Drayton Valley Crop Circle Formation
Drayton Valley, Alberta, Canada
Discovered August 18, 2001

report by Judy Arndt
posted September 3, 2001

This two-circle formation in green oats was discovered by the farmer on Saturday August 18 while swathing.

The location is near the junction of Highways 39 and 759. This is about 65 miles (104 km) southwest of Edmonton, Alberta.

The larger circle is slightly elliptical, with diameters of 41.5 feet to 45 feet. Total length of formation is 88 feet (26.8 meters). There is a counterclockwise spiral lay in both circles. Spiral central whorls are not on the geometric centers. When first found, the laid crop was very flat, neat and uniformly spiraled.

See larger diagram with measurements, including metric values.

The smaller circle is 20 feet in diameter.

We visited the formation on August 26, eight days after its discovery.

Edges between standing and laid crop are crisp. Plants are either bent over hard at the soil level or are completely upright.

All plants were bent over very firmly at ground level. However, the stems were not crimped or broken, and the plants continue growing.
There is an appearance of bundling, which is commonly seen in crop circles with spiral lay.


Stem nodes in formation plants were swollen. We didn't notice any blown or stretched stem nodes while in the field. However, upon examination of the samples we brought home, we found marked differences between the crop formation and standing plants. See close up photos for comparison.

What is not normal plant response, is that only a small percentage of the plants have begun growing upwards in a normal phototropic response, as shown in this photo. The majority of plants, one week after the event was discovered, were still green and growing, but remained horizontal.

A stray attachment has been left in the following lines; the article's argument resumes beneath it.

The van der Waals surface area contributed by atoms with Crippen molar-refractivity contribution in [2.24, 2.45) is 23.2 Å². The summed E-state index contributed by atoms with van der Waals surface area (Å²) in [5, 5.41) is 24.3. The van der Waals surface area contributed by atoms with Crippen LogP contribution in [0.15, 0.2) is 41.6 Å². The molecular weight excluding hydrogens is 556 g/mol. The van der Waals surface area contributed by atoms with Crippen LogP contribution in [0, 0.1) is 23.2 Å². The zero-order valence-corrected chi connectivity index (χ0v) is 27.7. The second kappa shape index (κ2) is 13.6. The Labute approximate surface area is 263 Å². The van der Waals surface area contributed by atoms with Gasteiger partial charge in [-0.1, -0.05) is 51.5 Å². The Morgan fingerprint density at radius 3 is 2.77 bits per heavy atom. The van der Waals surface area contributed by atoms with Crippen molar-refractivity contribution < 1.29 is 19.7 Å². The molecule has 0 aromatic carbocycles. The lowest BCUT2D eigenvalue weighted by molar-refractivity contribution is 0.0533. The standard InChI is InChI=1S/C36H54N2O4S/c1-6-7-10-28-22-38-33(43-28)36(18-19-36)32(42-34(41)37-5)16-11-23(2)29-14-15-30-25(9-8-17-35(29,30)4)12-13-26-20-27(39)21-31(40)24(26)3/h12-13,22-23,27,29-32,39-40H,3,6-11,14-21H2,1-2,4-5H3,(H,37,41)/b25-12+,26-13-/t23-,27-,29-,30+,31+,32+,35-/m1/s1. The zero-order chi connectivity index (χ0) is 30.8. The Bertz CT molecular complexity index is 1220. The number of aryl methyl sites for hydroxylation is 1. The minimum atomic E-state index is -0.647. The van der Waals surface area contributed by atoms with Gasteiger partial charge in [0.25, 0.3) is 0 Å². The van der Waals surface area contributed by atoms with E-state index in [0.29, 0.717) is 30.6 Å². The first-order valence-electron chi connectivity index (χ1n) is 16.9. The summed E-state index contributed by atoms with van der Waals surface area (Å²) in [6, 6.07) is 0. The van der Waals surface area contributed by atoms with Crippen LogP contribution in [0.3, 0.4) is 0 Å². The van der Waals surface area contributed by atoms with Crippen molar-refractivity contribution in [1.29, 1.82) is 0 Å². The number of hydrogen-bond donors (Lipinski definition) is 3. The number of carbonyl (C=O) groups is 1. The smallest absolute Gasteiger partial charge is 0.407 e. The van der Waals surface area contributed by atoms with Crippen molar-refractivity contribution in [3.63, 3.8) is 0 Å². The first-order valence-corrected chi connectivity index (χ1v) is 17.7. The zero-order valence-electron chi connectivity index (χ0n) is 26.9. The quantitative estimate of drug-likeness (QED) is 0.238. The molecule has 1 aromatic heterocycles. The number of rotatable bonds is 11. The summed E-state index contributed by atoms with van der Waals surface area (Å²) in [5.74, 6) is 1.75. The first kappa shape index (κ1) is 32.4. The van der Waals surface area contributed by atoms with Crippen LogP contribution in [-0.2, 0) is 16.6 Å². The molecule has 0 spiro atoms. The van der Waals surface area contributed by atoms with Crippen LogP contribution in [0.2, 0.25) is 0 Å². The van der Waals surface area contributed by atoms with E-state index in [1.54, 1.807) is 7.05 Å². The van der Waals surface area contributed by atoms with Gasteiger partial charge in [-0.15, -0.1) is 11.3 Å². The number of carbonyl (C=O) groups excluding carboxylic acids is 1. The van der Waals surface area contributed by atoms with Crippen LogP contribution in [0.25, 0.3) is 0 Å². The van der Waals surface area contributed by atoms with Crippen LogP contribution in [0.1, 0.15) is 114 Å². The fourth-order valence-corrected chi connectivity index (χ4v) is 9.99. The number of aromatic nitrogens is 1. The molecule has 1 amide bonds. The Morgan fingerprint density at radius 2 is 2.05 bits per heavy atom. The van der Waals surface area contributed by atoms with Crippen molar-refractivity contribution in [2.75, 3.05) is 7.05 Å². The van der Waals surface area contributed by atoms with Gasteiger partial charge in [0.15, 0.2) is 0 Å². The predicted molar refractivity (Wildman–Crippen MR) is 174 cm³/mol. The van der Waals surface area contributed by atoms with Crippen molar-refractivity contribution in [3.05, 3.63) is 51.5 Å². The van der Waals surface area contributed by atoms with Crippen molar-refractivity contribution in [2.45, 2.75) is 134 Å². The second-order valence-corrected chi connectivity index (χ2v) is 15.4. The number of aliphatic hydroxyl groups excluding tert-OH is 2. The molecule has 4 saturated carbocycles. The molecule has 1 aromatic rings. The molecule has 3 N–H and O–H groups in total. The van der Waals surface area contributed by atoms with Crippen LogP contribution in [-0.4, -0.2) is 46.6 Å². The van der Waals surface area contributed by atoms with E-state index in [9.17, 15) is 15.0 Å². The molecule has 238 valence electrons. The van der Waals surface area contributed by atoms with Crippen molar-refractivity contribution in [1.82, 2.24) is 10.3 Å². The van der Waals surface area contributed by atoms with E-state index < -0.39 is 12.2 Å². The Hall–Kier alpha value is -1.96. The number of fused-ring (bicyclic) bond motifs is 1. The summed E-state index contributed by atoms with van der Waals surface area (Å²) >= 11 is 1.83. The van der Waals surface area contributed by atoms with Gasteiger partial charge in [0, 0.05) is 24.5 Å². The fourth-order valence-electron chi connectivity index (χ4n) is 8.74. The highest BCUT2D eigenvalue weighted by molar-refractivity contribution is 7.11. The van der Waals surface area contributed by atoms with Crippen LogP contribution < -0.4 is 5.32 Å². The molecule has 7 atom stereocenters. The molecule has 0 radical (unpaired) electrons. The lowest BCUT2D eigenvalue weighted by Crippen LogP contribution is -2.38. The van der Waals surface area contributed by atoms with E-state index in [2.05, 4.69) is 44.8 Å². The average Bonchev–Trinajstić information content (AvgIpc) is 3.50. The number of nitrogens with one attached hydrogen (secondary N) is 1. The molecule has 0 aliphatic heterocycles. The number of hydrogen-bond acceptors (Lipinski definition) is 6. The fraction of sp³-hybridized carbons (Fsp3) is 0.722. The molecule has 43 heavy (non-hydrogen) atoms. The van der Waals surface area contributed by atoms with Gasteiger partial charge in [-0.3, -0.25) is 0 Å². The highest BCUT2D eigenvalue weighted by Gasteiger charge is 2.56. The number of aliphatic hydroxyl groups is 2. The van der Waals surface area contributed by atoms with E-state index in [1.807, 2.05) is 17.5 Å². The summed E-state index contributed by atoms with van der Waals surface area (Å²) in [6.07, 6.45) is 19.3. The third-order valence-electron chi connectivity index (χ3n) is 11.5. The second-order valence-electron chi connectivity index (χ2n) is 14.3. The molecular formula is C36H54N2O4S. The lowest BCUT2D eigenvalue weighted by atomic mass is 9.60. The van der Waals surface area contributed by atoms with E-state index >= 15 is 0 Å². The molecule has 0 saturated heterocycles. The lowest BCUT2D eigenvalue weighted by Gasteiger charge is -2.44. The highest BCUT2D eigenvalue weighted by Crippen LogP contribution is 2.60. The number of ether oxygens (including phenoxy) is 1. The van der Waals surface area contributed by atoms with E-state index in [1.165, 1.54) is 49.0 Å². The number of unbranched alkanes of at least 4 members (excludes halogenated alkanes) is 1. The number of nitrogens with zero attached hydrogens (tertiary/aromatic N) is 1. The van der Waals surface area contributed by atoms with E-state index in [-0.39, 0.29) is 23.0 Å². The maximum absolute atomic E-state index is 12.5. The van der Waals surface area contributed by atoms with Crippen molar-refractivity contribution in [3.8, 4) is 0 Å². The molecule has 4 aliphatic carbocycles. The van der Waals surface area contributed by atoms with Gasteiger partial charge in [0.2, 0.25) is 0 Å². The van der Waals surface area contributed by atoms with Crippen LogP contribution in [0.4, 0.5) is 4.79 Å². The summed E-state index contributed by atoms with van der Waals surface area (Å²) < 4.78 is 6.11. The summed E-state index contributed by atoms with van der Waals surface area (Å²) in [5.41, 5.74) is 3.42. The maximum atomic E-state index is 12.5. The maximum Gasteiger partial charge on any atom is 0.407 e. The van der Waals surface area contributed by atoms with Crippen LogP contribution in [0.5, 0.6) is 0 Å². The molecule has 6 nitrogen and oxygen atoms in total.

See larger photo.

This is the center whorl of small circle. There was a bare spot about four inches in diameter in the center of each circle, but no evidence of the soil having been disturbed. The bare spot is surprising, considering the dense growth everywhere else.

Geometry. Pentagons galore! Please take a look at my geometric analysis.

The oat crop was seeded on rich loam soil with an air seeder, and with a nurse crop of clover hay. It is very evenly and densely grown at the ground level. The field was not sprayed, so there are no tractor tracks. No vehicles had entered the field after seeding to the time of swathing. It's impossible for any person to walk through this crop without crushing plants and leaving an obvious trail.

The farmers checked very carefully to find tracks in the field, or between the two circles, but there were none.

One of the farmers was up very late the evening before the formation was discovered, tending a fussy baby. She spent some time outdoors on her deck. It was a warm, calm, dry night. She says if there had been trespassers in the field, which is visible from the house, she would have heard or noticed something. None of the horses, dogs, donkeys or llamas in the immediate vicinity showed any signs of upset during the night.

Because of a very dry spring and long stretches of rainless weather, grasshoppers have become a problem in many areas of Alberta this year. I didn't get a photo of one of the thousands of live, hopping ones, but this shell left by a moulting grasshopper is a reminder of the weather and the insect infestation. See larger photo.
Is there a reason for this formation? Environmental concerns.

Here is a pleasant view of the field from the southwest corner.


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This page revised September 6, 2001